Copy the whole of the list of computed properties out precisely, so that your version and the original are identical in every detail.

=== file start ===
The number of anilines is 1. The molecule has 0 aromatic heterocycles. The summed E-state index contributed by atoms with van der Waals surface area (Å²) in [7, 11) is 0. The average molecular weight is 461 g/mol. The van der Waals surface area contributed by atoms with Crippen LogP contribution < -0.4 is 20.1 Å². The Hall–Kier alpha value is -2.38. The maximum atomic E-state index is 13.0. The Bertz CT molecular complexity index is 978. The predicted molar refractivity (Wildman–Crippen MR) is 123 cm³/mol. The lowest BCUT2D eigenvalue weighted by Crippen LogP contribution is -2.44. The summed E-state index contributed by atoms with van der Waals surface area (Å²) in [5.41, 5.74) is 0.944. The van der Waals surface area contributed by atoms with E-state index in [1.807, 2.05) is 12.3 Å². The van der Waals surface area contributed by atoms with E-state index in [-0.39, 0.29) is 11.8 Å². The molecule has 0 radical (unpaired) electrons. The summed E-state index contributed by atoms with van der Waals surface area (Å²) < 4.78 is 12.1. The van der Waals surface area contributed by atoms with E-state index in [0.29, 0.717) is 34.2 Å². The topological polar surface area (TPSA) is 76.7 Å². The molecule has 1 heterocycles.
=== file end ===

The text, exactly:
The number of anilines is 1. The molecule has 0 aromatic heterocycles. The summed E-state index contributed by atoms with van der Waals surface area (Å²) in [7, 11) is 0. The average molecular weight is 461 g/mol. The van der Waals surface area contributed by atoms with Crippen LogP contribution < -0.4 is 20.1 Å². The Hall–Kier alpha value is -2.38. The maximum atomic E-state index is 13.0. The Bertz CT molecular complexity index is 978. The predicted molar refractivity (Wildman–Crippen MR) is 123 cm³/mol. The lowest BCUT2D eigenvalue weighted by Crippen LogP contribution is -2.44. The summed E-state index contributed by atoms with van der Waals surface area (Å²) in [5.41, 5.74) is 0.944. The van der Waals surface area contributed by atoms with E-state index in [1.807, 2.05) is 12.3 Å². The van der Waals surface area contributed by atoms with E-state index in [-0.39, 0.29) is 11.8 Å². The molecule has 0 radical (unpaired) electrons. The summed E-state index contributed by atoms with van der Waals surface area (Å²) < 4.78 is 12.1. The van der Waals surface area contributed by atoms with E-state index in [0.29, 0.717) is 34.2 Å². The topological polar surface area (TPSA) is 76.7 Å². The molecule has 1 heterocycles.